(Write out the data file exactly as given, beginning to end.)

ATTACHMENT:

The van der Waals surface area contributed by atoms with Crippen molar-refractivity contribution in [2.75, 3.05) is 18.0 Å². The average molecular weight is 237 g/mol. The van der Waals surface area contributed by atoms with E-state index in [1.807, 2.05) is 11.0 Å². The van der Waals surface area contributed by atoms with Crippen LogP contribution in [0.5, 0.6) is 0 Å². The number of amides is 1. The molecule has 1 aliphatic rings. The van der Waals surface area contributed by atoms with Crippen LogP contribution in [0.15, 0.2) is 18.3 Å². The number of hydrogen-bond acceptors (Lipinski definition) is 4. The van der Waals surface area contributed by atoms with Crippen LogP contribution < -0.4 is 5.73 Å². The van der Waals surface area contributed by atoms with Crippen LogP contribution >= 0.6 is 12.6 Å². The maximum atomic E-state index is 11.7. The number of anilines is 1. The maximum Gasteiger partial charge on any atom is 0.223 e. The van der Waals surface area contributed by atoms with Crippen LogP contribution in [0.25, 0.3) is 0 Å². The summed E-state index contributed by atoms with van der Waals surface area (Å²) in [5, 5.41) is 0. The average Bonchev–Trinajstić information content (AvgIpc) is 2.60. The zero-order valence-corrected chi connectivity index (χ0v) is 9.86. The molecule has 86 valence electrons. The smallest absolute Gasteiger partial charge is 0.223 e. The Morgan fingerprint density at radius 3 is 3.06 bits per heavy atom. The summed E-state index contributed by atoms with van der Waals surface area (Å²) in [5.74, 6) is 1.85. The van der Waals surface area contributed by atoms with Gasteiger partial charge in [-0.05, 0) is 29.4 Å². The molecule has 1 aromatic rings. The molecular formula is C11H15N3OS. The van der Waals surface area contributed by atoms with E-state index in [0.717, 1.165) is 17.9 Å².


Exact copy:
The van der Waals surface area contributed by atoms with Crippen molar-refractivity contribution in [2.75, 3.05) is 18.0 Å². The average molecular weight is 237 g/mol. The van der Waals surface area contributed by atoms with E-state index in [1.807, 2.05) is 11.0 Å². The van der Waals surface area contributed by atoms with Crippen LogP contribution in [0.5, 0.6) is 0 Å². The number of amides is 1. The molecule has 1 aliphatic rings. The van der Waals surface area contributed by atoms with Crippen LogP contribution in [0.15, 0.2) is 18.3 Å². The number of hydrogen-bond acceptors (Lipinski definition) is 4. The van der Waals surface area contributed by atoms with Crippen LogP contribution < -0.4 is 5.73 Å². The van der Waals surface area contributed by atoms with Crippen LogP contribution >= 0.6 is 12.6 Å². The maximum atomic E-state index is 11.7. The number of anilines is 1. The maximum Gasteiger partial charge on any atom is 0.223 e. The van der Waals surface area contributed by atoms with Crippen LogP contribution in [0.25, 0.3) is 0 Å². The summed E-state index contributed by atoms with van der Waals surface area (Å²) in [5, 5.41) is 0. The average Bonchev–Trinajstić information content (AvgIpc) is 2.60. The zero-order valence-corrected chi connectivity index (χ0v) is 9.86. The molecule has 86 valence electrons. The smallest absolute Gasteiger partial charge is 0.223 e. The Morgan fingerprint density at radius 3 is 3.06 bits per heavy atom. The summed E-state index contributed by atoms with van der Waals surface area (Å²) in [5.74, 6) is 1.85. The van der Waals surface area contributed by atoms with Gasteiger partial charge in [-0.05, 0) is 29.4 Å². The molecule has 1 aromatic rings. The molecular formula is C11H15N3OS. The van der Waals surface area contributed by atoms with E-state index in [0.717, 1.165) is 17.9 Å².